The G8 summit, under severe pressure from US imperialism, issued a statement putting the onus for the conflict on Hezbollah and refusing to call for a ceasefire. A meeting of EU foreign ministers followed this up with similar comments refusing to condemn Israel.

Collective punishment

This amounts to open support for the Israeli regime's collective punishment of the entire Lebanese nation. Western imperialism will rue the day they gave the green light to the Israeli regime's pulverisation of Lebanon, amounting to nothing more than state terrorism.

Over the last year, Bush has supported Israel's building of massive settlements on the West Bank and given almost carte blanche support to Olmert's plan to unilaterally impose a final settlement on the Palestinians, leaving them with only 11% of the original land area of Palestine, all of which will be divided into cantons surrounded by a Berlin style "separation wall".

Gone are the days when US imperialism could appear to play a more 'neutral' role. It is now very difficult for the Bush administration to even pretend to act as a brake on the Israeli regime's brutal military repression. Even the Arab elite realise this.

This partly represents a change in policy under the second Bush administration. But it is also linked to US imperialism's ability to intervene and influence world events being more limited than before.

Following September 11, where the US hyper power appeared to temporarily have more room to intervene militarily around the world, Bush's regime put forward the idea it would reshape the Middle East.

They claimed they would sweep the Taliban out of Afghanistan and implement a "democratic secular regime". Iraq's Saddam Hussein would be dealt with and a new stable US-friendly regime would flower in the Middle East and provide cheap energy for the West.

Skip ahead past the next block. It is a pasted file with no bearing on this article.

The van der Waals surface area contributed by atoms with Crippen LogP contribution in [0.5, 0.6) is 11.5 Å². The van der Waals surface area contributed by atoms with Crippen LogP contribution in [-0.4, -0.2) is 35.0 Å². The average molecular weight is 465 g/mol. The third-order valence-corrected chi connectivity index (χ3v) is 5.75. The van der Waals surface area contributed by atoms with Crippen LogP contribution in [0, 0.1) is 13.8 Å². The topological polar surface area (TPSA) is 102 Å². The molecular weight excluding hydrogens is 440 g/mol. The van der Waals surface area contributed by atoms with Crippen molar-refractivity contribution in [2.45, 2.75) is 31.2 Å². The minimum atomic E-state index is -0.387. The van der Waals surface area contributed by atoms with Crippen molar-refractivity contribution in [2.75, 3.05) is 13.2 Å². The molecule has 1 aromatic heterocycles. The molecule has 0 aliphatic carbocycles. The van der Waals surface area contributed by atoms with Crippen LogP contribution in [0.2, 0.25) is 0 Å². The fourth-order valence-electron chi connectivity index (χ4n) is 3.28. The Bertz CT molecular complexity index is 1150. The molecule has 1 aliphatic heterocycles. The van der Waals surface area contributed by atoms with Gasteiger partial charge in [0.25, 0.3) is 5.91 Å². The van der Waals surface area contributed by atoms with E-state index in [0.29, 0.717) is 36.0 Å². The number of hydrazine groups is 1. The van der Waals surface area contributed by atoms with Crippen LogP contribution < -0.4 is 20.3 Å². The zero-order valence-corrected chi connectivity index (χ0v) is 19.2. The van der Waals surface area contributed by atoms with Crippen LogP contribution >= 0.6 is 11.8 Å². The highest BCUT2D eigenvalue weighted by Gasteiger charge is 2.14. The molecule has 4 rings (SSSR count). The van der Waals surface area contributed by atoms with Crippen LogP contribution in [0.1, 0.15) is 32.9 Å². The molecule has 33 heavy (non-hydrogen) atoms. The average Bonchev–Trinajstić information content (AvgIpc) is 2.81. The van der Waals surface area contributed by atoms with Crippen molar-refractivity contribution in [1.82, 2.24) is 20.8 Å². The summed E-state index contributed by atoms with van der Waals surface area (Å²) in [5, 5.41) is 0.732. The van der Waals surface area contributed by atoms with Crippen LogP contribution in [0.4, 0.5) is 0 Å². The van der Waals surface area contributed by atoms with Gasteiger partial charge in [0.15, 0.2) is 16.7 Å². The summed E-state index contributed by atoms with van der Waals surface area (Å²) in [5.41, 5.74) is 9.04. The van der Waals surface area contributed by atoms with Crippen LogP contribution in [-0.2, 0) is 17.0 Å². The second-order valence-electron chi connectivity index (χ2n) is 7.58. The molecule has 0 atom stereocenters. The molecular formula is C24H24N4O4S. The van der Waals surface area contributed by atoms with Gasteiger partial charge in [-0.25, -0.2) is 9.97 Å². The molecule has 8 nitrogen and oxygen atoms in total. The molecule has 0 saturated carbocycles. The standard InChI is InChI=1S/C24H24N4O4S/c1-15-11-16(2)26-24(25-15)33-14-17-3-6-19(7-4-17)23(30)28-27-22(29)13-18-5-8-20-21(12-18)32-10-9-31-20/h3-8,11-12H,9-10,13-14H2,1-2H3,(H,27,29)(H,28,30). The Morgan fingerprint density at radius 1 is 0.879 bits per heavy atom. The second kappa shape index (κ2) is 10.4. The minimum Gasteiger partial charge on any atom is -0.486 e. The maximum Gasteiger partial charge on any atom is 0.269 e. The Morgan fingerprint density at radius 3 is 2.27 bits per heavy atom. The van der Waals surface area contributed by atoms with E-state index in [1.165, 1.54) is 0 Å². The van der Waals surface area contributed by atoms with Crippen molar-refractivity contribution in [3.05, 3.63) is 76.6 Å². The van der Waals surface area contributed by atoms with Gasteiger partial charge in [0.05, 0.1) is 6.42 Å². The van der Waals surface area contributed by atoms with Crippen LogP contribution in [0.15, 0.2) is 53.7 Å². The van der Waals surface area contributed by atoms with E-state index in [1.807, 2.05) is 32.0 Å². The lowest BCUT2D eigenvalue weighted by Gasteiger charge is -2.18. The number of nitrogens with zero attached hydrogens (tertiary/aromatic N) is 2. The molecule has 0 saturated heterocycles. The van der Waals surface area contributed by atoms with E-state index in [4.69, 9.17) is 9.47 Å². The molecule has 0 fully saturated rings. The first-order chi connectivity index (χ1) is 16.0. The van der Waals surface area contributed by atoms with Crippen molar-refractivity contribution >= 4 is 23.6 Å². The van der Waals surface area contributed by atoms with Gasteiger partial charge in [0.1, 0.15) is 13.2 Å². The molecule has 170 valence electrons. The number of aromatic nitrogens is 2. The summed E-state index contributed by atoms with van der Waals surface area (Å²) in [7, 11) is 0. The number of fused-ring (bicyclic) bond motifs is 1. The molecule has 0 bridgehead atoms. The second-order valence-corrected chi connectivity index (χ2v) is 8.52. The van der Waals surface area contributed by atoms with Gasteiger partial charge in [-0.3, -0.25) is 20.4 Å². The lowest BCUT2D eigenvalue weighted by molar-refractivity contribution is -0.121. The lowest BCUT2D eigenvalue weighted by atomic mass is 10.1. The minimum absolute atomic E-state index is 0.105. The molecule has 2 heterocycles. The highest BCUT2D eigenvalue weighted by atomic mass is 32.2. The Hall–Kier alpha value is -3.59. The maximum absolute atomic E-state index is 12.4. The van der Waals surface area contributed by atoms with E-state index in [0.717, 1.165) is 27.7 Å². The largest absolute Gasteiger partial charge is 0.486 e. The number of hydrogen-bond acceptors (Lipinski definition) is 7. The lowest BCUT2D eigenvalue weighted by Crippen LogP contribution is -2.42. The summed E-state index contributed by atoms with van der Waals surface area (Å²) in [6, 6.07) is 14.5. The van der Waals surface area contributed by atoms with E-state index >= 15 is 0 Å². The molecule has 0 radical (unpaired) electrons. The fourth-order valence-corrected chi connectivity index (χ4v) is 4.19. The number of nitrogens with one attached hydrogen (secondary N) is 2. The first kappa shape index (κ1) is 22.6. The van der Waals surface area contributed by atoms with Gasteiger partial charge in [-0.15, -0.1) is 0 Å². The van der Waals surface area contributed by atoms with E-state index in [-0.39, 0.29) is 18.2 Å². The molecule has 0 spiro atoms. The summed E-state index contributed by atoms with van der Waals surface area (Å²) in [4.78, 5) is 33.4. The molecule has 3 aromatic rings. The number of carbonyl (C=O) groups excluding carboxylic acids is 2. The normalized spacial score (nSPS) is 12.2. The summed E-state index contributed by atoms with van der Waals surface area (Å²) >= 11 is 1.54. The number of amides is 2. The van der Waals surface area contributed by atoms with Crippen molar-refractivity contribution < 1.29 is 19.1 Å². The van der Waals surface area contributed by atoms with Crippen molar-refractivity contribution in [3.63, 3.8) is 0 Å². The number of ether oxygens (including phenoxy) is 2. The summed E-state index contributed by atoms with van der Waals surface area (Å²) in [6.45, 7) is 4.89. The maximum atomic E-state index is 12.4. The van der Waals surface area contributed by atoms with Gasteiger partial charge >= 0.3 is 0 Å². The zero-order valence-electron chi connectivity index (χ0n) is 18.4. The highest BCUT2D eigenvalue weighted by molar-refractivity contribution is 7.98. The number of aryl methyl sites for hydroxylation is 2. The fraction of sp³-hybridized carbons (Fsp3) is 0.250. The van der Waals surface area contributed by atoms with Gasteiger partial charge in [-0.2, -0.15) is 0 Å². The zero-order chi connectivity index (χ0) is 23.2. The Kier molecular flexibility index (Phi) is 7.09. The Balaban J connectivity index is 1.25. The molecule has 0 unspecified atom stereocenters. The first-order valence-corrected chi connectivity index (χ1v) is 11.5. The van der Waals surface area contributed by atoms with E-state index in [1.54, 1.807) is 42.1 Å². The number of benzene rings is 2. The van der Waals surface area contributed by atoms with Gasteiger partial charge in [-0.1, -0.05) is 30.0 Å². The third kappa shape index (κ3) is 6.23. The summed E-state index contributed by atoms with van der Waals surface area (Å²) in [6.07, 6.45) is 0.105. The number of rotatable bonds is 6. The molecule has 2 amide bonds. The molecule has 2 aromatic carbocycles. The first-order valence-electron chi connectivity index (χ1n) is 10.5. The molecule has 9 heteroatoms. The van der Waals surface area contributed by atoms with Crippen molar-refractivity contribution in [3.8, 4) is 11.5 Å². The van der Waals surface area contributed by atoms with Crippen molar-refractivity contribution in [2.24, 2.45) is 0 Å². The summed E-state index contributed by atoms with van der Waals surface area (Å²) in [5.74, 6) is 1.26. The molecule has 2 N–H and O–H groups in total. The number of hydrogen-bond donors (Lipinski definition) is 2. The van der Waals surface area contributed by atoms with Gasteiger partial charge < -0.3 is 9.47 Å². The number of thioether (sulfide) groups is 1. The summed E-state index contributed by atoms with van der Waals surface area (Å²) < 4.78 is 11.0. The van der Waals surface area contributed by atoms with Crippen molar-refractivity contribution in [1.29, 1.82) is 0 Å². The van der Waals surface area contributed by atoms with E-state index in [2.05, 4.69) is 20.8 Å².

A "democratic" transformation of the rest of the region would follow, sweeping aside the Iranian regime which was part of the "axis of evil", Bashar al-Assad's Syrian Ba'ath regime and maybe even replacing past allies of US imperialism with more compliant and stable rulers.

And their solution to the Israeli-Palestinian conflict would result in the crushing of the most extreme Islamic groups in the Occupied Territories.

This neo-con Utopia has been replaced with a horrific nightmare for imperialism and for the masses. Iraq is in a worse situation than when under the brutal regime of Saddam Hussein. The possibility of the country breaking up into hostile unstable statelets is becoming greater by the day. Iran has been qualititatively strengthened regionally because Shia parties linked to the regime are in the ascendancy in Iraq.

Moreover, the Iranian regime has refused to bow to Western pressure to end its production of enriched uranium gaining the support of the majority of the population for its anti-imperialist rhetoric.

Saudi Arabia and Egypt face a growing threat from Al Qaeda-linked reactionary armed Islamic groups. And, the Islamic Muslim Brotherhood made significant gains in Egypt's last general election. The most graphic humiliation for US imperialism's plans for the region came with Hamas's crushing landslide in the Palestinian elections in January of this year.

But the present turn of events is far more serious. Hezbollah's original attack on the Israeli army convoy was designed to bolster its position within Lebanon since the withdrawal of Syrian troops took away what was seen as one of its allies.

The attack also was designed to divert attention away from the demand by the United Nations for Hezbollah to disarm its armed wing.

Hezbollah, better armed and more cohesive than Hamas represents a formidable enemy for the Israeli regime. It is now regarded as the third most powerful armed force in the region by some military observers.

Through mass support in the Shia population and armed attacks it was able to force the IDF to withdraw prematurely from south Lebanon in 2000, a major blow to Israel's military's prestige. Some Israeli media commentators now refer to Lebanon as "Israel's Vietnam".